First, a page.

We've all had some connection to cancer. In fact, behind cardiovascular disease, cancer is the second most common form of death throughout the world. Historically, there was a general belief that it was hereditary, un-lucky or connected to habits like smoking and obesity - but research is showing us that certain lifestyle factors can have a significant impact on the risk of developing cancer.
Early Intervention is key
We recently caught up with Dr Nina Fuller-Shavel on The Gutology Podcast to talk about cancer risk, early intervention and a more holistic approach to healthcare.
One of the most interesting things to come from the episode was that individuals who have a 'preposition to cancer, can still have significant influence on their health outcomes through diet and exercise.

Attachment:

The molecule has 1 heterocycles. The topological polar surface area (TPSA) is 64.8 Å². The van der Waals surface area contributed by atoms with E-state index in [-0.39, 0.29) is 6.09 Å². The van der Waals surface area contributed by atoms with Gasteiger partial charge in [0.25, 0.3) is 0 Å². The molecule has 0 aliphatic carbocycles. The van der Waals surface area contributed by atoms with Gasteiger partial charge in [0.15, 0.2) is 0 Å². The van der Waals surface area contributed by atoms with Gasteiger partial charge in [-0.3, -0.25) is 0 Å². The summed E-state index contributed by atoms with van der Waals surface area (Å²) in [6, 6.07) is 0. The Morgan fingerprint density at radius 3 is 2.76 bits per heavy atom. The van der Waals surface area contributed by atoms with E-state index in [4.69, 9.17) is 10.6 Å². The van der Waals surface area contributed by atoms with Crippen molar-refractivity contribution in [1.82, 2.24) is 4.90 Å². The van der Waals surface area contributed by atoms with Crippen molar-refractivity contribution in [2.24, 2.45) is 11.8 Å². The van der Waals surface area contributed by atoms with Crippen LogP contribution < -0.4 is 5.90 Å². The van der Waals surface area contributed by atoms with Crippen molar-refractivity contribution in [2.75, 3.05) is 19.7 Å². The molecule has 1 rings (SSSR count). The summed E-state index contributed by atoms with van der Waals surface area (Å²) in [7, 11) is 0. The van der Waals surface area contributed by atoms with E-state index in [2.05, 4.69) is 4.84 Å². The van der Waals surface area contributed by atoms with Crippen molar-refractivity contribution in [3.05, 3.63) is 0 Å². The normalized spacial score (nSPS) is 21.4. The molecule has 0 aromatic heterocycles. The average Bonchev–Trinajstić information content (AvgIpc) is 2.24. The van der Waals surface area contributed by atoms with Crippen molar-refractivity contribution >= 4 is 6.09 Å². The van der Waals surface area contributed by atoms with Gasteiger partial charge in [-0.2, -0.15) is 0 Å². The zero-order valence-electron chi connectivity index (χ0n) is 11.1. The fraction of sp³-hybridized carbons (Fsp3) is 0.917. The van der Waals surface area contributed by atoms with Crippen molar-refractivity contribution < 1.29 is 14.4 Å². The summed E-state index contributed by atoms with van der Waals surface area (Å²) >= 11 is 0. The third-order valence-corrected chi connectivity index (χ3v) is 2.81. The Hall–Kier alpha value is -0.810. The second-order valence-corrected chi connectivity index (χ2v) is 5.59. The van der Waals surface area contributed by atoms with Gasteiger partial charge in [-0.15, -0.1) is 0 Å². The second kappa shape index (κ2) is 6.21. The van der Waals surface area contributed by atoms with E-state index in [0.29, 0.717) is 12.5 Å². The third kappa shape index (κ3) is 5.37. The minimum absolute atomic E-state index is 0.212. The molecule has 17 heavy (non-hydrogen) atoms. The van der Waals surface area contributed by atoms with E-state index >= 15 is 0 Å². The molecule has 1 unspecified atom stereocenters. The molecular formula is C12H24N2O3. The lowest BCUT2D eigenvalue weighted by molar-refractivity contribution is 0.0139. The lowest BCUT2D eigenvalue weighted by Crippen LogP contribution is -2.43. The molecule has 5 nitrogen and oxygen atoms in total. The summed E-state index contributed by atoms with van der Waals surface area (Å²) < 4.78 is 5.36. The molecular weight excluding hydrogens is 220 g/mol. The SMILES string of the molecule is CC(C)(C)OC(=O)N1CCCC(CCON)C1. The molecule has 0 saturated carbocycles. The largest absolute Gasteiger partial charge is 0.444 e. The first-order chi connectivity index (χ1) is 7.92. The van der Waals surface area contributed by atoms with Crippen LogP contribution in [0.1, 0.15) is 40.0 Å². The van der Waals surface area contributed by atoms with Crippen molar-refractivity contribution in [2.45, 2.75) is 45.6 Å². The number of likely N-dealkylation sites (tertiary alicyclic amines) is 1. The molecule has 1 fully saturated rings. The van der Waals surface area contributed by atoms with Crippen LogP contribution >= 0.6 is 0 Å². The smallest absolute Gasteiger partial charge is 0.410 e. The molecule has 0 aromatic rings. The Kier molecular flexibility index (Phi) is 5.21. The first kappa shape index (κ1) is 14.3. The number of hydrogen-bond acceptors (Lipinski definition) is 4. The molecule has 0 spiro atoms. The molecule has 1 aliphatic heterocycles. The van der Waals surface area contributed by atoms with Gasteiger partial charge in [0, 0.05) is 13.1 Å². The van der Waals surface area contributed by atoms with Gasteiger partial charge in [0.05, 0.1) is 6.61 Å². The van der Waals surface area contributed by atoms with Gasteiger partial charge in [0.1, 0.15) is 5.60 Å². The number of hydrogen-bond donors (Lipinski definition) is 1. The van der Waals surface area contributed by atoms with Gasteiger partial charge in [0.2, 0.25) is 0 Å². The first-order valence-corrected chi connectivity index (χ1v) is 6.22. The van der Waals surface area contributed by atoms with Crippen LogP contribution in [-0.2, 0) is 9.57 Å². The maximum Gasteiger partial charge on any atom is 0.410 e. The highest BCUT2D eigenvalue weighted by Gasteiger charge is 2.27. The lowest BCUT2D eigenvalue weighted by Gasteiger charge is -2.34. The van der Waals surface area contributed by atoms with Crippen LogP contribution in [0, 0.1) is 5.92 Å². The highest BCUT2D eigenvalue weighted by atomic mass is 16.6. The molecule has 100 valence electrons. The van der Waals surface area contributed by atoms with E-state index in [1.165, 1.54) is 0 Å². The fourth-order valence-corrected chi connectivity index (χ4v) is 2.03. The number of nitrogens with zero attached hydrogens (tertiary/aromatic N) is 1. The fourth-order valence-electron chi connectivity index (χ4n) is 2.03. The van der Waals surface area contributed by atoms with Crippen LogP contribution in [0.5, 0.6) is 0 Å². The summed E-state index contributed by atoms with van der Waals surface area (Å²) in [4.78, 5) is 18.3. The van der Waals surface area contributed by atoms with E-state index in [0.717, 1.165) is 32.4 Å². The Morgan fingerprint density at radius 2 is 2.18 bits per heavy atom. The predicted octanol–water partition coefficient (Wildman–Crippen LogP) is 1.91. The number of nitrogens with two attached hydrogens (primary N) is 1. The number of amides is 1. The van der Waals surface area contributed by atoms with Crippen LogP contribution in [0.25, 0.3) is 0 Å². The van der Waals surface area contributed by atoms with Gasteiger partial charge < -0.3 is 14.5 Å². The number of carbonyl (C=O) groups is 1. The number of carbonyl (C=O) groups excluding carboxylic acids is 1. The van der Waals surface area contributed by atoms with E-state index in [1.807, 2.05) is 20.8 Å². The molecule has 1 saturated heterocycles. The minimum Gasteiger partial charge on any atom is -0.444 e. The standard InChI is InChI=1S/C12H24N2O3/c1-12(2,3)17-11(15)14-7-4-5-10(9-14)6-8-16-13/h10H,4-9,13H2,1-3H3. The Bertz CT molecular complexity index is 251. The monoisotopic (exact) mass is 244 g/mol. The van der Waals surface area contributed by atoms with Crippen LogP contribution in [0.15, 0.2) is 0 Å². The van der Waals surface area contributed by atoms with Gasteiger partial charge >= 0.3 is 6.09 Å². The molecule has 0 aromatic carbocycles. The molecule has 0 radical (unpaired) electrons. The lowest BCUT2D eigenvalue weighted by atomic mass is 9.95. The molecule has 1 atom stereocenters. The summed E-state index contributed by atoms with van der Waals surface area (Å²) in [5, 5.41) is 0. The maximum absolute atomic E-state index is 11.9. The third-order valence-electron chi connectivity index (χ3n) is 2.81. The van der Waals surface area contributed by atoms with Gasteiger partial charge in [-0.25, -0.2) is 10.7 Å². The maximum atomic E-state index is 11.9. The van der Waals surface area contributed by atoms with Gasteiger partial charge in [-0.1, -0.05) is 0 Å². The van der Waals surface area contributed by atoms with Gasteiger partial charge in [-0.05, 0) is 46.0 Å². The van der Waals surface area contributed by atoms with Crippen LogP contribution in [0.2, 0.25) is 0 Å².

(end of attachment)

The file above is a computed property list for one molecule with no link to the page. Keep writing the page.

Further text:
Dr Nina Fuller-Shavel gave the example of BRCA1 (BReast CAncer gene 1) & BRCA2 - genes that carry a strong familial predisposition to breast cancer. With these mutations, the likelihood of breast cancer by the age of 80 is over 70%. But even with these mutations, Dr Shavel explains that physical activity carries a significant risk reduction.
An integrative approach
Precision medicine is now looking at how we can influence some of those smaller genes and manage risk and even modify the activity and expression of these genes. Precision oncology takes it a step further, with genetic tumour profiling and more personalised oncology regimes.
You can listen to the full episode with Dr Nina Fuller-Shavel about cancer, nutrition and her work on The Synthesis Clinic here: